October 2015 North American storm complex

Sep 29, 2015 – Oct 7, 2015

The October 2015 North American storm complex was an extratropical storm that triggered a high precipitation event, which caused historic flash flooding across North and South Carolina. The incipient cold front traversed the Eastern United States on September 29–30, producing heavy rain in multiple states. The system subsequently stalled just offshore. Tapping into moisture from the nearby Hurricane Joaquin, a developing surface low brought heavy, continuous rain to southeastern States, with the worst effects concentrated in South Carolina where catastrophic flooding occurred. The event culminated in South Carolina on October 4 when numerous rivers burst their banks, washing away roads, bridges, vehicles, and homes. Hundreds of people required rescue and the state’s emergency management department urged everyone in the state not to travel.[4] Some areas of the state saw rainfall equivalent to a 1-in-1000-year event.

At least 25 deaths have been attributed to the weather complex: 19 in South Carolina, 2 in New York, 2 in North Carolina, 1 in Florida, and 1 in New Brunswick. Damage from the storm reached $2 billion.[3]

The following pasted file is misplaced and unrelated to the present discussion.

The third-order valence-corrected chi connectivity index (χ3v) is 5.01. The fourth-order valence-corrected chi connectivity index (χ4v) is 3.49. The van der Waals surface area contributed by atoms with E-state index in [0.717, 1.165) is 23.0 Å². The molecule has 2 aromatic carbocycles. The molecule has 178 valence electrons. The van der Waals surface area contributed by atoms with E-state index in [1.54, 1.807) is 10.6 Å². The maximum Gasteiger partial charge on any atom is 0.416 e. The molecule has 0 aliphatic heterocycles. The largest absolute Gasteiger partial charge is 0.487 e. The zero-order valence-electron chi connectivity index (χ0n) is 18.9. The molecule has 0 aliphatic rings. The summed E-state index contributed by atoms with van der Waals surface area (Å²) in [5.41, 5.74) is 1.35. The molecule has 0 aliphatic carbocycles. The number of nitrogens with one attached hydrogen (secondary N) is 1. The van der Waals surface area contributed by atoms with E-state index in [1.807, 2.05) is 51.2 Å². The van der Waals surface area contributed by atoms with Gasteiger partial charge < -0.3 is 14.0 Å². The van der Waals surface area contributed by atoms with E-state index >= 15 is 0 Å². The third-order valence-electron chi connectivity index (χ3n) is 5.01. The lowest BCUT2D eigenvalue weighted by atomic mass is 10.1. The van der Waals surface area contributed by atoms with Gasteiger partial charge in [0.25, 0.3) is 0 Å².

South Carolina

Rainfall accumulations across the Carolinas and surrounding states from October 1–4, ending at 6:24 p.m. EDT (22:24 UTC). Areas in white indicate accumulations in excess of 20 in (510 mm).

Rainfall across parts of South Carolina reached 500-year event levels,[13] with areas near Columbia experiencing a 1-in-1000 year event.[14] Accumulations reached 24.23 in (615 mm) near Boone Hall by 11:00 a.m. EDT (15:00 UTC) on October 4.[15] Charleston International Airport saw a record 24-hour rainfall of 11.5 in (290 mm) on October 3. Nearly 30,000 people were without power in the state.[13] One woman drowned in Spartanburg on October 1 after her car was overwhelmed by flooding in an underpass.[16] On October 2, a plane crashed along the South Carolina side of Lake Hartwell, killing all four occupants. The cause is currently unknown though there was light rain at the time of the incident.[17] On October 3, the Charleston Historic District was brought to a virtual standstill with most roads closed because of flooding.[18] Three deaths were confirmed in the state on October 2 and 3. Through the evening of October 3, highway patrol reported 500 traffic accidents and 104 flooded roads.[19]

Maximum rainfall : 26.88 in (683 mm) near Mount Pleasant, South Carolina
Total fatalities: At least 25 deaths
Type: Extratropical cyclone; nor’easter
Date: September 29, 2015 – October 07, 2015

Source: Wikipedia